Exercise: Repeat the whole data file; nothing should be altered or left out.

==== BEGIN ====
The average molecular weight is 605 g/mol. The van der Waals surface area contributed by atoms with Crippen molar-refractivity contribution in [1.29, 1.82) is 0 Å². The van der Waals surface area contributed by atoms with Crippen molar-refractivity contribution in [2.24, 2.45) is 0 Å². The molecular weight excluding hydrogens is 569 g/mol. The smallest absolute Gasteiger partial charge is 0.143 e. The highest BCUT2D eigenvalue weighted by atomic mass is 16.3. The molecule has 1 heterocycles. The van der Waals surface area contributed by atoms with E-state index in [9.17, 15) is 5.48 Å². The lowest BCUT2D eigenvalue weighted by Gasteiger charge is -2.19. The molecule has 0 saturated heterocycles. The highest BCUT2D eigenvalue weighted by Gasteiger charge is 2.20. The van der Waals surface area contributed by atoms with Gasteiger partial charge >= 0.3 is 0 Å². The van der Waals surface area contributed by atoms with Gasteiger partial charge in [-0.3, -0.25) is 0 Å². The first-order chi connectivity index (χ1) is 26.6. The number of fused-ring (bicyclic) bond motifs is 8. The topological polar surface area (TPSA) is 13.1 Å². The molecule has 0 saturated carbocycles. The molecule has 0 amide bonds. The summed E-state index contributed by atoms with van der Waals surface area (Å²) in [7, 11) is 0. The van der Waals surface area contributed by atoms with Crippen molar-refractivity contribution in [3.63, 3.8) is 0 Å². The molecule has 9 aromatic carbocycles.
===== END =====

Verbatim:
The average molecular weight is 605 g/mol. The van der Waals surface area contributed by atoms with Crippen molar-refractivity contribution in [1.29, 1.82) is 0 Å². The van der Waals surface area contributed by atoms with Crippen molar-refractivity contribution in [2.24, 2.45) is 0 Å². The molecular weight excluding hydrogens is 569 g/mol. The smallest absolute Gasteiger partial charge is 0.143 e. The highest BCUT2D eigenvalue weighted by atomic mass is 16.3. The molecule has 1 heterocycles. The van der Waals surface area contributed by atoms with E-state index in [9.17, 15) is 5.48 Å². The lowest BCUT2D eigenvalue weighted by Gasteiger charge is -2.19. The molecule has 0 saturated heterocycles. The highest BCUT2D eigenvalue weighted by Gasteiger charge is 2.20. The van der Waals surface area contributed by atoms with Gasteiger partial charge >= 0.3 is 0 Å². The van der Waals surface area contributed by atoms with Gasteiger partial charge in [-0.3, -0.25) is 0 Å². The first-order chi connectivity index (χ1) is 26.6. The number of fused-ring (bicyclic) bond motifs is 8. The topological polar surface area (TPSA) is 13.1 Å². The molecule has 0 saturated carbocycles. The molecule has 0 amide bonds. The summed E-state index contributed by atoms with van der Waals surface area (Å²) in [7, 11) is 0. The van der Waals surface area contributed by atoms with Crippen molar-refractivity contribution in [3.63, 3.8) is 0 Å². The molecule has 9 aromatic carbocycles.